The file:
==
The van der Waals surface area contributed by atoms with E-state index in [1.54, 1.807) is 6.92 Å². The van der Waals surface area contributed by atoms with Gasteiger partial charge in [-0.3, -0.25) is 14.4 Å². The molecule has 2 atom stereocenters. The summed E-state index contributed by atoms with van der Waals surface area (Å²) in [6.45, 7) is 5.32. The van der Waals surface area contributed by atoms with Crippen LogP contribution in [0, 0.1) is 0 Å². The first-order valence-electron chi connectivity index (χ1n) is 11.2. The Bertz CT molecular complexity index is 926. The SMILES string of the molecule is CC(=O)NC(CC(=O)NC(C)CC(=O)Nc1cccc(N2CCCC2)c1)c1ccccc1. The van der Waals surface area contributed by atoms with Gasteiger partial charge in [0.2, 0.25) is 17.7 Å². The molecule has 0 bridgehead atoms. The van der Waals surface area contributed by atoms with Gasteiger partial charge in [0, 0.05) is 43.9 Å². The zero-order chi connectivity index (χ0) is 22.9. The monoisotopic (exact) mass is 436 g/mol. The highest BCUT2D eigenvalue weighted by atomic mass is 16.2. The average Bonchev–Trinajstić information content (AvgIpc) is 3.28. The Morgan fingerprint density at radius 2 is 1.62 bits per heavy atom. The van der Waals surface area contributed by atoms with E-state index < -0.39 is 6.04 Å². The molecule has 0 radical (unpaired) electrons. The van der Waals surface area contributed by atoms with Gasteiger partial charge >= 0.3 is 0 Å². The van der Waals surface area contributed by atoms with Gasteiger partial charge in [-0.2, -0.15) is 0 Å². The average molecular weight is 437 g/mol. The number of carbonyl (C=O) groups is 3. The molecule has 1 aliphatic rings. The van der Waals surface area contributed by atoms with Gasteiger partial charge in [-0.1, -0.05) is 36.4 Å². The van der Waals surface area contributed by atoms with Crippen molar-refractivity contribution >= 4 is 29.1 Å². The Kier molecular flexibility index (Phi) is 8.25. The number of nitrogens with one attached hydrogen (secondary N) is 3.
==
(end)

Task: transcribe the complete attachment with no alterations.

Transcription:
The van der Waals surface area contributed by atoms with E-state index in [1.54, 1.807) is 6.92 Å². The van der Waals surface area contributed by atoms with Gasteiger partial charge in [-0.3, -0.25) is 14.4 Å². The molecule has 2 atom stereocenters. The summed E-state index contributed by atoms with van der Waals surface area (Å²) in [6.45, 7) is 5.32. The van der Waals surface area contributed by atoms with Crippen LogP contribution in [0, 0.1) is 0 Å². The first-order valence-electron chi connectivity index (χ1n) is 11.2. The Bertz CT molecular complexity index is 926. The SMILES string of the molecule is CC(=O)NC(CC(=O)NC(C)CC(=O)Nc1cccc(N2CCCC2)c1)c1ccccc1. The van der Waals surface area contributed by atoms with Gasteiger partial charge in [0.2, 0.25) is 17.7 Å². The molecule has 0 bridgehead atoms. The van der Waals surface area contributed by atoms with Gasteiger partial charge in [0, 0.05) is 43.9 Å². The zero-order chi connectivity index (χ0) is 22.9. The monoisotopic (exact) mass is 436 g/mol. The highest BCUT2D eigenvalue weighted by atomic mass is 16.2. The average Bonchev–Trinajstić information content (AvgIpc) is 3.28. The Morgan fingerprint density at radius 2 is 1.62 bits per heavy atom. The van der Waals surface area contributed by atoms with E-state index < -0.39 is 6.04 Å². The molecule has 0 radical (unpaired) electrons. The van der Waals surface area contributed by atoms with Gasteiger partial charge >= 0.3 is 0 Å². The van der Waals surface area contributed by atoms with Gasteiger partial charge in [-0.2, -0.15) is 0 Å². The average molecular weight is 437 g/mol. The number of carbonyl (C=O) groups is 3. The molecule has 1 aliphatic rings. The van der Waals surface area contributed by atoms with Gasteiger partial charge in [-0.1, -0.05) is 36.4 Å². The van der Waals surface area contributed by atoms with Crippen molar-refractivity contribution >= 4 is 29.1 Å². The Kier molecular flexibility index (Phi) is 8.25. The number of nitrogens with one attached hydrogen (secondary N) is 3.